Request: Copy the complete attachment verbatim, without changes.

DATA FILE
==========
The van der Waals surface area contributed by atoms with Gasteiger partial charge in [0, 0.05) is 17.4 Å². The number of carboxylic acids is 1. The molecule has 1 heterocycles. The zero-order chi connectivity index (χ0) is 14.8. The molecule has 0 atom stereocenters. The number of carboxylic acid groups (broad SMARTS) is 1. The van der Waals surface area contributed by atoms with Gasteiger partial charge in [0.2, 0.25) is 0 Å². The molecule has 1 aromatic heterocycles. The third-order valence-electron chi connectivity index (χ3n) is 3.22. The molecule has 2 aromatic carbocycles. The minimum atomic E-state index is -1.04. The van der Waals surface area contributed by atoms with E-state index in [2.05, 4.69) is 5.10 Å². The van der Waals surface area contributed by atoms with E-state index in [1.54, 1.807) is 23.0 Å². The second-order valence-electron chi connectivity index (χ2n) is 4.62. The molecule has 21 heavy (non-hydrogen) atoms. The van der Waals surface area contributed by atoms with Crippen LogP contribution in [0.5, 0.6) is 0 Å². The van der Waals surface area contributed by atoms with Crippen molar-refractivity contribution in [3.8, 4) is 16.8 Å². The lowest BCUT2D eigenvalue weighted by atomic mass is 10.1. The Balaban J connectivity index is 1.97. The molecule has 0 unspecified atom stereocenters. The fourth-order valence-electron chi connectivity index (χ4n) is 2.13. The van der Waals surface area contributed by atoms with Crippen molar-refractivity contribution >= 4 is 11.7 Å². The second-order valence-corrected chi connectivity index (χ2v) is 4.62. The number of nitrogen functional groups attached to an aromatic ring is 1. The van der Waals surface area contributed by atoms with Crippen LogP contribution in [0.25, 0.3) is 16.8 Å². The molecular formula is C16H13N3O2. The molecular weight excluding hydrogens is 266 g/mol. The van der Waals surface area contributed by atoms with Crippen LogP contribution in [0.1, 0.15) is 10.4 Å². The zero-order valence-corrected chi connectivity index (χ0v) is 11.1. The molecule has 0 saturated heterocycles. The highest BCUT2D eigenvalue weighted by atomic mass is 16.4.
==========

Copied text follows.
The van der Waals surface area contributed by atoms with Gasteiger partial charge in [0, 0.05) is 17.4 Å². The number of carboxylic acids is 1. The molecule has 1 heterocycles. The zero-order chi connectivity index (χ0) is 14.8. The molecule has 0 atom stereocenters. The number of carboxylic acid groups (broad SMARTS) is 1. The van der Waals surface area contributed by atoms with Gasteiger partial charge in [0.2, 0.25) is 0 Å². The molecule has 1 aromatic heterocycles. The third-order valence-electron chi connectivity index (χ3n) is 3.22. The molecule has 2 aromatic carbocycles. The minimum atomic E-state index is -1.04. The van der Waals surface area contributed by atoms with E-state index in [2.05, 4.69) is 5.10 Å². The van der Waals surface area contributed by atoms with E-state index in [1.54, 1.807) is 23.0 Å². The second-order valence-electron chi connectivity index (χ2n) is 4.62. The molecule has 21 heavy (non-hydrogen) atoms. The van der Waals surface area contributed by atoms with Crippen LogP contribution in [0.5, 0.6) is 0 Å². The van der Waals surface area contributed by atoms with Crippen molar-refractivity contribution in [3.8, 4) is 16.8 Å². The lowest BCUT2D eigenvalue weighted by atomic mass is 10.1. The Balaban J connectivity index is 1.97. The molecule has 0 unspecified atom stereocenters. The fourth-order valence-electron chi connectivity index (χ4n) is 2.13. The van der Waals surface area contributed by atoms with Crippen molar-refractivity contribution >= 4 is 11.7 Å². The second-order valence-corrected chi connectivity index (χ2v) is 4.62. The number of nitrogen functional groups attached to an aromatic ring is 1. The van der Waals surface area contributed by atoms with Crippen LogP contribution in [0.25, 0.3) is 16.8 Å². The molecular formula is C16H13N3O2. The molecular weight excluding hydrogens is 266 g/mol. The van der Waals surface area contributed by atoms with Crippen LogP contribution in [0.1, 0.15) is 10.4 Å². The zero-order valence-corrected chi connectivity index (χ0v) is 11.1. The molecule has 0 saturated heterocycles. The highest BCUT2D eigenvalue weighted by atomic mass is 16.4.